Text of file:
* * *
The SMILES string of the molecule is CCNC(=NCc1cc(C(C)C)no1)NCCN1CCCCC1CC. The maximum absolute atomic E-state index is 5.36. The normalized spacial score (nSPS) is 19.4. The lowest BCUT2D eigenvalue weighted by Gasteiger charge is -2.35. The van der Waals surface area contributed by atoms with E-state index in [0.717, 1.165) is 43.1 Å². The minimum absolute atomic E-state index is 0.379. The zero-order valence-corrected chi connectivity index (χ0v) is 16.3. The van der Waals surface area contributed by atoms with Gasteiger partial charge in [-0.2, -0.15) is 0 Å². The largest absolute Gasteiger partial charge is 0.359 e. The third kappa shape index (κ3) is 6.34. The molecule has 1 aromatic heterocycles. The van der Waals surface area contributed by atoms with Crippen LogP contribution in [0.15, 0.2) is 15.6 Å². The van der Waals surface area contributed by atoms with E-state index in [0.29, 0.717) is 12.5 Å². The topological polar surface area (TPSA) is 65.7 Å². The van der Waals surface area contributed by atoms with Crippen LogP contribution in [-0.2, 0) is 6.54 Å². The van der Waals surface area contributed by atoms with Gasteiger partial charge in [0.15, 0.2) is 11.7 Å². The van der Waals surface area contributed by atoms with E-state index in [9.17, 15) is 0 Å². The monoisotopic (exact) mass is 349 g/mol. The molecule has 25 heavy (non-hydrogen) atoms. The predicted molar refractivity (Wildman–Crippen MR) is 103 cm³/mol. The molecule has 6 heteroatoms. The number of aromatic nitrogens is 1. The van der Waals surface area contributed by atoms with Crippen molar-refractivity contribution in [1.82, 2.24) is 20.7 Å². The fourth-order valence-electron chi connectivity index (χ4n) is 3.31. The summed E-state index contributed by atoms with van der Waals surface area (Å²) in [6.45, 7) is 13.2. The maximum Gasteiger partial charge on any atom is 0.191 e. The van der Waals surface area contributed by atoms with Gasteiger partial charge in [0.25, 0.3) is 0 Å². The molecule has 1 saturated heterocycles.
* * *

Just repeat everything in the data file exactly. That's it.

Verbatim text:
The SMILES string of the molecule is CCNC(=NCc1cc(C(C)C)no1)NCCN1CCCCC1CC. The maximum absolute atomic E-state index is 5.36. The normalized spacial score (nSPS) is 19.4. The lowest BCUT2D eigenvalue weighted by Gasteiger charge is -2.35. The van der Waals surface area contributed by atoms with E-state index in [0.717, 1.165) is 43.1 Å². The minimum absolute atomic E-state index is 0.379. The zero-order valence-corrected chi connectivity index (χ0v) is 16.3. The van der Waals surface area contributed by atoms with Gasteiger partial charge in [-0.2, -0.15) is 0 Å². The largest absolute Gasteiger partial charge is 0.359 e. The third kappa shape index (κ3) is 6.34. The molecule has 1 aromatic heterocycles. The van der Waals surface area contributed by atoms with Crippen LogP contribution in [0.15, 0.2) is 15.6 Å². The van der Waals surface area contributed by atoms with E-state index in [0.29, 0.717) is 12.5 Å². The topological polar surface area (TPSA) is 65.7 Å². The van der Waals surface area contributed by atoms with Crippen LogP contribution in [-0.2, 0) is 6.54 Å². The van der Waals surface area contributed by atoms with Gasteiger partial charge in [0.15, 0.2) is 11.7 Å². The van der Waals surface area contributed by atoms with E-state index in [9.17, 15) is 0 Å². The monoisotopic (exact) mass is 349 g/mol. The molecule has 25 heavy (non-hydrogen) atoms. The predicted molar refractivity (Wildman–Crippen MR) is 103 cm³/mol. The molecule has 6 heteroatoms. The number of aromatic nitrogens is 1. The van der Waals surface area contributed by atoms with Crippen molar-refractivity contribution in [1.82, 2.24) is 20.7 Å². The fourth-order valence-electron chi connectivity index (χ4n) is 3.31. The summed E-state index contributed by atoms with van der Waals surface area (Å²) in [6.45, 7) is 13.2. The maximum Gasteiger partial charge on any atom is 0.191 e. The van der Waals surface area contributed by atoms with Gasteiger partial charge in [0.25, 0.3) is 0 Å². The molecule has 1 saturated heterocycles.